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A Question About Virginity

07/22/2011 Comments (16)

A reader writes:

It’s always a bit awkward for me to email bloggers in response to their work, since I feel like I know a certain amount about you, whereas you know nothing of me. Nonetheless, your Sheavings have been quite helpful in my conversion to the Church. I grew up Evangelical (of the question-asking, apologetics-and-Powerpoint persuasion, rather than the proclaim the Holy Spirit louder and the world will change variety) but was received into the Catholic Church a year ago. Both I and my parents have found your thoughts on Mary to be very helpful in understanding. Your descriptions of the Evangelical feelings and views are, I suppose unsurprisingly, spot-on.

But as my (cradle-Catholic) girlfriend and I consider getting married, we are trying to figure out how to make sense of marriage in light of Catholic Tradition. Your post on “The Perpetual Virginity of Mary: Mary the Virgin Mother” did some of the work by confronting contemporary worries about virginity, but it seems to me there is something hard to grasp in the “marriage good, virginity better” line of thinking. The hard thing for me is not that people have different callings and those may be of different worth in some sense, but that virginity as sign of purity (of faith or whatever) seems to imply marriage/sexuality as sign or sacrament of impurity.

On the one hand, of course, the Incarnation is precisely about God entering (shockingly) the impurity of our sin-saturated world. So, maybe being called to a sacrament of impurity is the kind of death that imitates Christ (in fact, God’s making people pure that they may become Christ’s bride is integral to the sacrament)—but this still seems like an odd way of thinking about it, especially since at least some of the rhetoric in defense of virginity currently is that it is for the sake of a pure marriage (i.e., it is either for something else [marriage] or is a species of something else [chastity]).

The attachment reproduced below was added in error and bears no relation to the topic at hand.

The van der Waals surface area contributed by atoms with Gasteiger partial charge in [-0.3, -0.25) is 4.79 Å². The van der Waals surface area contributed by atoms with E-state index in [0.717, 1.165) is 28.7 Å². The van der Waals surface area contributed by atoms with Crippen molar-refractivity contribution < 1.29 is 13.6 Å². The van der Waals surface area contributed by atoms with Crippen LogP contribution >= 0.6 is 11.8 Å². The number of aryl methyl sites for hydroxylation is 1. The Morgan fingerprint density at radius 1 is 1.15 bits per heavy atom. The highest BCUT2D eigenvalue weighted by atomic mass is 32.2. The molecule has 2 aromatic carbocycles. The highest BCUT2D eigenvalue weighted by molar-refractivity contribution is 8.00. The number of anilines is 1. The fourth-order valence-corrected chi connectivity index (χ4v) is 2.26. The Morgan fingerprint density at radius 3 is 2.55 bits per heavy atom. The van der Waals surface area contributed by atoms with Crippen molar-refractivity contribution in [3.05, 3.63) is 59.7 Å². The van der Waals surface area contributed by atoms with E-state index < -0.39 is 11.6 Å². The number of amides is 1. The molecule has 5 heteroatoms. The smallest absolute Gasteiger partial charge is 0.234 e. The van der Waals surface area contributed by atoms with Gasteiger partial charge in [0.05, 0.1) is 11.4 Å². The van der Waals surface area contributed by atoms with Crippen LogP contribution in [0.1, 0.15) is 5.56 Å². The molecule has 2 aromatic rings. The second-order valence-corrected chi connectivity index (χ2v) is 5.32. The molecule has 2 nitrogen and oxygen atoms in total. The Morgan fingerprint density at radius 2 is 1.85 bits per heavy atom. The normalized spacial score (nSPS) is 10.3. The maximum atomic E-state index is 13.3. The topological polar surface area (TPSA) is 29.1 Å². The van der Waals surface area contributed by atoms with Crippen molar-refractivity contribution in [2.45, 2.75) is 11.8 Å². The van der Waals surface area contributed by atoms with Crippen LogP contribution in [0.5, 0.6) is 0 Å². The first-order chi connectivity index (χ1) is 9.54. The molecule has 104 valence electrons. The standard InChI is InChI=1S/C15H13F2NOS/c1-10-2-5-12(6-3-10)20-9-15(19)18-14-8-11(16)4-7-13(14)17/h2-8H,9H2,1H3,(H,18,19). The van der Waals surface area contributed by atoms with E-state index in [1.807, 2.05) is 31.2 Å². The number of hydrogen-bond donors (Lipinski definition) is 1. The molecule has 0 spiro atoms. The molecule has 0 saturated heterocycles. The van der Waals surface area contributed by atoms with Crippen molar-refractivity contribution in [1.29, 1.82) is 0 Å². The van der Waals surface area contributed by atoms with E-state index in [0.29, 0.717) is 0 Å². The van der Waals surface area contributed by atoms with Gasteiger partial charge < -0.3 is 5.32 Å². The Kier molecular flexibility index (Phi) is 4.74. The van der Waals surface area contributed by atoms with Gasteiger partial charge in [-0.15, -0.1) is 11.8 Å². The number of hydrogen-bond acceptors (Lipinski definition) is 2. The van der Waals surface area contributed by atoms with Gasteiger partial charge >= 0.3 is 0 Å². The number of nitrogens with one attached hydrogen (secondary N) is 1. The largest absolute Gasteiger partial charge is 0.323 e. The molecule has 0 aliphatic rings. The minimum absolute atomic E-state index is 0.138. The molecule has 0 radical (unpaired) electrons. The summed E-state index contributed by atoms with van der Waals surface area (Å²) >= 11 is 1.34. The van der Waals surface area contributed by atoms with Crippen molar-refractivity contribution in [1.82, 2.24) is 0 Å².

On the other hand, it is not at all clear what the non-impure/non-pure vision of marriage might be. And it seems like the “marriage as impurity” way of thinking has a long Church history: from the uncleanness of women in the Mosaic law to the Protoevangelium’s account of Mary giving birth through her ear so that her hymen might remain intact (since that’s the most important thing about virginity!). I’ve never been married, so maybe it just becomes obvious in the daily life of marriage how it is a kind of impurity or lack of purity, but do you have any suggestions for lines of thinking here? Virginity as sign of purity + marriage/sex as sign of union = pure union? Or marriage/sex as redemptive of the impurity of the world (whatever “women shall be saved through childbearing” means)?

I suspect part of the problem may arise from the tendency of Protestant culture to think in terms of “either/or” as distinct from the Catholic habit of thinking in terms of “both/and.” Both approaches are necessary, of course, depending on the question at hand. So either Jesus is God or he is not is a perfectly sound question for a Catholic to ask. Likewise, a Protestant will typically recognize that Jesus is both God and man. But the habit or posture of Protestant culture is to posit oppositions where none may exist just as the habit of Catholic culture is to try to figure out how to embrace a very wide variety of ideas as somehow compatible with Catholic faith.

In this case, I think the either/or gremlin may not be serving you well. For I don’t see at all how the distinction “marriage good/virginity better” leads to the conclusion “that virginity as sign of purity (of faith or whatever) seems to imply marriage/sexuality as sign or sacrament of impurity.” It seems to me to be an “either/or” assumption that is in no way implied from the Church’s teaching on marriage. Indeed, a “sacrament of impurity” is a non sequitur since sacraments are gifts of God meant to give us the very life of God. One might as well talk of a “dirty Eucharist” or say that because water is clear and wine is not, the implication is that baptism is purer than the Cup.